Supporting environmental recovery from Queensland floods
03 September 2022
Minister for the Environment and the Great Barrier Reef and Minister for Science and Youth Affairs
The Honourable Meaghan Scanlon
Close to $30 million will be invested by the Australian and Queensland governments to help environmental recovery in areas across the state impacted by recent floods.
Environment and natural resource management groups will be able to apply for the lion’s share of funding, with nearly $23 million on the table for locally-led riverine recovery projects.
While $3.5 million will be provided to Queensland’s Department of Environment and Science to address the conservation of threatened riverine and marine species impacted by the floods, including the Mary River turtle, sea turtles and dugongs.
Federal Minister for Emergency Management Senator the Hon Murray Watt said it was part of the DRFA exceptional circumstances package to help impacted communities recover from and build resilience to natural disasters.
“The Environmental Recovery Program has been tailor-made to address the key environmental impacts from this year’s severe Queensland floods, and I’m pleased it includes grants to support locally-led recovery work,” Minister Watt said.
“Disaster recovery is a marathon, not a sprint.”
Queensland Environment Minister Meaghan Scanlon said recent floods had caused gully erosion, streambank retreat and sedimentation in a number of riverine areas, with the potential for flow-on impacts to waterways down the line like the Great Barrier Reef, Great Sandy Strait, Moreton Bay and Gulf of Carpentaria.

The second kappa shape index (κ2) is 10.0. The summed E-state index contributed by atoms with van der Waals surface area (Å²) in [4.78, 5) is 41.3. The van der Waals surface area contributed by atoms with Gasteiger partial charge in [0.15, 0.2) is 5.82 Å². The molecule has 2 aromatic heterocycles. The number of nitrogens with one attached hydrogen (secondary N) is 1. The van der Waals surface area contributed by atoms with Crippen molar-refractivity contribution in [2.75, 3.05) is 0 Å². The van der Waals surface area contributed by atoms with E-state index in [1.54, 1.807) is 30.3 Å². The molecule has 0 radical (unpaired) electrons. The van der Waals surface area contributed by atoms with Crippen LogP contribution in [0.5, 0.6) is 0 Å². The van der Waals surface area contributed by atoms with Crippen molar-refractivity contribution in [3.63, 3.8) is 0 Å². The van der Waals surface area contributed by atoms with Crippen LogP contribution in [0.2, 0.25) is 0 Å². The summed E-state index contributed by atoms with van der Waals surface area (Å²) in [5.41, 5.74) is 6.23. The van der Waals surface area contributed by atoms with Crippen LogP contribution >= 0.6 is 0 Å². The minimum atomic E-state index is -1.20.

“Queenslanders rallied to clean-up flood waste from our waterways – now begins the long-term task of restoring those damaged rivers and riverbanks,” Minister Scanlon said.
“This funding will help local groups who know their areas to plan and restore their local environments. They’re available for natural resource management groups, eligible First Nations Corporations and bulk water supply utilities to assess the environmental impacts of the floods and plan reconstruction works.
Minister Scanlon said environment and natural resource management groups could also apply for a share of $1 million to control feral plants and animals that may have spread as a result of flood waters or entered previously contained areas due to flood-damaged fences and gates.
“Weeds and feral animals pose serious threats to our ecosystems, farmland, tourism and recreation areas, and can spread as a result of floods.
“We know riverine damage and increases in pest species go hand-in-hand following natural disasters, which is why eligible environmental community groups can now apply for funding to tackle both issues.”
Another $800,000 will support the protection of privately-managed environmental assets with historical heritage and conservation values, and $850,000 has been committed to pest and weed management on national parks.
Further information about the grants can be found here: Environmental Recovery Grants | Environment, land and water | Queensland Government (www.qld.gov.au)
Minister Watt: Tali Eley - 0499 770 772
Minister Scanlon: Francis Dela Cruz – 0420 592 078